Introducing: Trumbly Designs

I have a post in mind this morning that is a bit grumpy – so before I even go down that road, I’m going to share with you an artist who I discovered last year and whose work I am totally in love with. I’m thinking of her this morning especially because she just shared this link to a short video piece about her work which is worth a watch if you are into art processes.

What I particularly appreciated about the video piece is that it gave confirmation to my suspicions the work of Shanna Trumbly – specifically, that each painting is a mini-story. I’ve always envisioned her pieces as fairytale fragments and been drawn into them through my own internal story-telling impulses. In turns whimsical and wistful, each canvas depicts a chapter from the secret lives of plants and animals – their magic, passions, and heatbreaks experienced far from human eyes. Reminiscent of a children’s picture book, but more meticulously drawn – Shanna successfully transforms simple illustration into a much deeper artistic vision.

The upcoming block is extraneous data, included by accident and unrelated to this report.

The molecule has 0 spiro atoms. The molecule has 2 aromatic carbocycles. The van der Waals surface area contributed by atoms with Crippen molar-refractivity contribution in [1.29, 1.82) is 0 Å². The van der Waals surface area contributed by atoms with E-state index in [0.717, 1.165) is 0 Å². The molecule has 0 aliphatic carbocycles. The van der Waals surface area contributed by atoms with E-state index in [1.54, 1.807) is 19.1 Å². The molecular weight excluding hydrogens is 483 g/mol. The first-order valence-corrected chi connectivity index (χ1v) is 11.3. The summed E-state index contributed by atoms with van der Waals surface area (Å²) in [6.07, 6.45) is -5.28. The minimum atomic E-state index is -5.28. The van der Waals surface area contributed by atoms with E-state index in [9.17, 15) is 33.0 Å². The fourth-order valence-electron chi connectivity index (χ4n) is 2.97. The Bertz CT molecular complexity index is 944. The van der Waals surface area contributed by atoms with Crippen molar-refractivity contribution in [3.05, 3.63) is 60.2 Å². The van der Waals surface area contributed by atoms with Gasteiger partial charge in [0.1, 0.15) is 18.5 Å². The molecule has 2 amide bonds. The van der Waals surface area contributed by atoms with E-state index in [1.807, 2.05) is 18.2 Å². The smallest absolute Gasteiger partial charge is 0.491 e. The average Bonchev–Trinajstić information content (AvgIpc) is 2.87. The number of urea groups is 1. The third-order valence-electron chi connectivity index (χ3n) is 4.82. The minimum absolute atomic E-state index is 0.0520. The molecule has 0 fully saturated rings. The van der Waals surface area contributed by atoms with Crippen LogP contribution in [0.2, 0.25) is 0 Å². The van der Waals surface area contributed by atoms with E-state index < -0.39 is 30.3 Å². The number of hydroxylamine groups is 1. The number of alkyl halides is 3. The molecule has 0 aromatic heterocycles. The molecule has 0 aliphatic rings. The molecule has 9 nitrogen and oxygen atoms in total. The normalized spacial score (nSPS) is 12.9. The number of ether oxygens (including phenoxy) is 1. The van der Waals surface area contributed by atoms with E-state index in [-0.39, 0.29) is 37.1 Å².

Really, I’m no art critic, but the moment I saw the painting above in Trumbly’s Etsy shop – “The Queen and The Beet” – I wanted a print of it for our backyard studio. Not only because it features a crow (endemic to East Vancouver!), and not only because my nickname for Brian is “Beet” – making it the perfect romantical gift – but because it somehow is so evocative of the earth/garden love that I want to infuse our home all the time. As are all her works…. deeply loving of the natural world.

Best thing about her shop? Even if you can’t afford her large Giclee prints (which I would love, but priced around $500 are not in our range), she sells fabric patches for $10 and Eco Paper Prints for $20. Having bought an Eco Paper print last year, I can attest that these are high-quality prints which have a great colour range and brilliancy. I really would encourage you to go check out her website, or poke around the Etsy shop the next time you are thinking about gifts or some art for your walls. Personally, I’m thinking fabric patches are definitely in order the next time I’m sewing up a special bag or pillow.

(Sadly, I cannot embed the video that I have linked above. WordPress doesn’t allow Javascript and whatever Oregon Art Beat is using only allows embedded javascript files.)

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